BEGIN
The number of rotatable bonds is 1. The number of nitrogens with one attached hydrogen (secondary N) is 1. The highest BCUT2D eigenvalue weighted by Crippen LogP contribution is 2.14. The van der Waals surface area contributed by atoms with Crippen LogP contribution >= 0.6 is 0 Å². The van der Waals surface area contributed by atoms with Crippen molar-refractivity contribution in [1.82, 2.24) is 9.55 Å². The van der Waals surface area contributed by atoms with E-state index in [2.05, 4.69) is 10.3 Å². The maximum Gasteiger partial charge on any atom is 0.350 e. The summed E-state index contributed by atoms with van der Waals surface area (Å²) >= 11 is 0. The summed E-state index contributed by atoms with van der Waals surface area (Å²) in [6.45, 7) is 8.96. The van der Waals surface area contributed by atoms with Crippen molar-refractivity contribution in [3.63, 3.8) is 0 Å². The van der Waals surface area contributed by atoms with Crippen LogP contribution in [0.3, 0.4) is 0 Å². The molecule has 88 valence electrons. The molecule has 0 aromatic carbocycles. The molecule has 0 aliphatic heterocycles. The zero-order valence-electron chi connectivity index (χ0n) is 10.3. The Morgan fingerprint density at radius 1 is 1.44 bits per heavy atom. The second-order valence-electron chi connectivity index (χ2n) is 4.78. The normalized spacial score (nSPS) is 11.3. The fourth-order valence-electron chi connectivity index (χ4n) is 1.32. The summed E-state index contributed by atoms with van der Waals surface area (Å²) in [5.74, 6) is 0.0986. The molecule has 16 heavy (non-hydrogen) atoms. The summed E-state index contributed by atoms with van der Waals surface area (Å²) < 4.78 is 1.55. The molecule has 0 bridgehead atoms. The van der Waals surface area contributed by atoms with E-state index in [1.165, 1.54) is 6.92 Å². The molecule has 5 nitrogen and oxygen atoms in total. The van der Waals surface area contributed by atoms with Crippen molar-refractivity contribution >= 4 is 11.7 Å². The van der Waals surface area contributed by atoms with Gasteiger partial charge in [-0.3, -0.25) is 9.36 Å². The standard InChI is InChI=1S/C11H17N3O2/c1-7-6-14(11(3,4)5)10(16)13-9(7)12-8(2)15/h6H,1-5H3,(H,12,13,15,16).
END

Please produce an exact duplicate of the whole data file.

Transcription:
The number of rotatable bonds is 1. The number of nitrogens with one attached hydrogen (secondary N) is 1. The highest BCUT2D eigenvalue weighted by Crippen LogP contribution is 2.14. The van der Waals surface area contributed by atoms with Crippen LogP contribution >= 0.6 is 0 Å². The van der Waals surface area contributed by atoms with Crippen molar-refractivity contribution in [1.82, 2.24) is 9.55 Å². The van der Waals surface area contributed by atoms with E-state index in [2.05, 4.69) is 10.3 Å². The maximum Gasteiger partial charge on any atom is 0.350 e. The summed E-state index contributed by atoms with van der Waals surface area (Å²) >= 11 is 0. The summed E-state index contributed by atoms with van der Waals surface area (Å²) in [6.45, 7) is 8.96. The van der Waals surface area contributed by atoms with Crippen molar-refractivity contribution in [3.63, 3.8) is 0 Å². The van der Waals surface area contributed by atoms with Crippen LogP contribution in [0.3, 0.4) is 0 Å². The molecule has 88 valence electrons. The molecule has 0 aromatic carbocycles. The molecule has 0 aliphatic heterocycles. The zero-order valence-electron chi connectivity index (χ0n) is 10.3. The Morgan fingerprint density at radius 1 is 1.44 bits per heavy atom. The second-order valence-electron chi connectivity index (χ2n) is 4.78. The normalized spacial score (nSPS) is 11.3. The fourth-order valence-electron chi connectivity index (χ4n) is 1.32. The summed E-state index contributed by atoms with van der Waals surface area (Å²) in [5.74, 6) is 0.0986. The molecule has 16 heavy (non-hydrogen) atoms. The summed E-state index contributed by atoms with van der Waals surface area (Å²) < 4.78 is 1.55. The molecule has 0 bridgehead atoms. The van der Waals surface area contributed by atoms with E-state index in [1.165, 1.54) is 6.92 Å². The molecule has 5 nitrogen and oxygen atoms in total. The van der Waals surface area contributed by atoms with Crippen molar-refractivity contribution >= 4 is 11.7 Å². The van der Waals surface area contributed by atoms with Gasteiger partial charge in [-0.3, -0.25) is 9.36 Å². The standard InChI is InChI=1S/C11H17N3O2/c1-7-6-14(11(3,4)5)10(16)13-9(7)12-8(2)15/h6H,1-5H3,(H,12,13,15,16).